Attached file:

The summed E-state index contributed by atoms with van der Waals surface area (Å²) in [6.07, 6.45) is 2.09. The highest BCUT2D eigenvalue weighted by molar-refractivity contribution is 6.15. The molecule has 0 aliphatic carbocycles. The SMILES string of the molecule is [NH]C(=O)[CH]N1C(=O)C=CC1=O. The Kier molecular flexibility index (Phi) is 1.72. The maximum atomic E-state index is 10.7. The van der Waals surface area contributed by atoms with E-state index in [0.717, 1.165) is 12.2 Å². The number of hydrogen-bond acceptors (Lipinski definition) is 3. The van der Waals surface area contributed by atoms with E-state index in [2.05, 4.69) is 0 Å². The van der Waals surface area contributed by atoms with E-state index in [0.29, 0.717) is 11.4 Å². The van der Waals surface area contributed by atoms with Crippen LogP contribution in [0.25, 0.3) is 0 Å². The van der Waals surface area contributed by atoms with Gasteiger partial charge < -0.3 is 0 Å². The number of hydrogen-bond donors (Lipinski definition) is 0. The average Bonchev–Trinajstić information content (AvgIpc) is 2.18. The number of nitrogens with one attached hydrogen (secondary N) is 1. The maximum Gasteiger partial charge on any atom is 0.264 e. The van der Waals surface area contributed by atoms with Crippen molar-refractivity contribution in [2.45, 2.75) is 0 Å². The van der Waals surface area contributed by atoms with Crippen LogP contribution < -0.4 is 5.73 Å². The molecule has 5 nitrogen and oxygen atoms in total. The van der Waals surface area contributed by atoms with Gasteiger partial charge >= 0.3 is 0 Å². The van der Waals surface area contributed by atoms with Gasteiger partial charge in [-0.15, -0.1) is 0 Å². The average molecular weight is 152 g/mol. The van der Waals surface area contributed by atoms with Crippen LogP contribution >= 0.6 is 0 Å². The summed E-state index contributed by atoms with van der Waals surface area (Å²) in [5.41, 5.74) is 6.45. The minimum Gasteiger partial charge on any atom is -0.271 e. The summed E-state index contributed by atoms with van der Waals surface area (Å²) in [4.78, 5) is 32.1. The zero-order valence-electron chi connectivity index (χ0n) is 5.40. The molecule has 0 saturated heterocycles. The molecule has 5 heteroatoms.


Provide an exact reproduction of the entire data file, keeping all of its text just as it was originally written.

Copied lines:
The summed E-state index contributed by atoms with van der Waals surface area (Å²) in [6.07, 6.45) is 2.09. The highest BCUT2D eigenvalue weighted by molar-refractivity contribution is 6.15. The molecule has 0 aliphatic carbocycles. The SMILES string of the molecule is [NH]C(=O)[CH]N1C(=O)C=CC1=O. The Kier molecular flexibility index (Phi) is 1.72. The maximum atomic E-state index is 10.7. The van der Waals surface area contributed by atoms with E-state index in [0.717, 1.165) is 12.2 Å². The number of hydrogen-bond acceptors (Lipinski definition) is 3. The van der Waals surface area contributed by atoms with E-state index in [2.05, 4.69) is 0 Å². The van der Waals surface area contributed by atoms with E-state index in [0.29, 0.717) is 11.4 Å². The van der Waals surface area contributed by atoms with Crippen LogP contribution in [0.25, 0.3) is 0 Å². The van der Waals surface area contributed by atoms with Gasteiger partial charge < -0.3 is 0 Å². The number of hydrogen-bond donors (Lipinski definition) is 0. The average Bonchev–Trinajstić information content (AvgIpc) is 2.18. The number of nitrogens with one attached hydrogen (secondary N) is 1. The maximum Gasteiger partial charge on any atom is 0.264 e. The van der Waals surface area contributed by atoms with Crippen molar-refractivity contribution in [2.45, 2.75) is 0 Å². The van der Waals surface area contributed by atoms with Crippen LogP contribution < -0.4 is 5.73 Å². The molecule has 5 nitrogen and oxygen atoms in total. The van der Waals surface area contributed by atoms with Gasteiger partial charge >= 0.3 is 0 Å². The van der Waals surface area contributed by atoms with Gasteiger partial charge in [-0.15, -0.1) is 0 Å². The average molecular weight is 152 g/mol. The van der Waals surface area contributed by atoms with Crippen LogP contribution >= 0.6 is 0 Å². The summed E-state index contributed by atoms with van der Waals surface area (Å²) in [5.41, 5.74) is 6.45. The minimum Gasteiger partial charge on any atom is -0.271 e. The summed E-state index contributed by atoms with van der Waals surface area (Å²) in [4.78, 5) is 32.1. The zero-order valence-electron chi connectivity index (χ0n) is 5.40. The molecule has 0 saturated heterocycles. The molecule has 5 heteroatoms.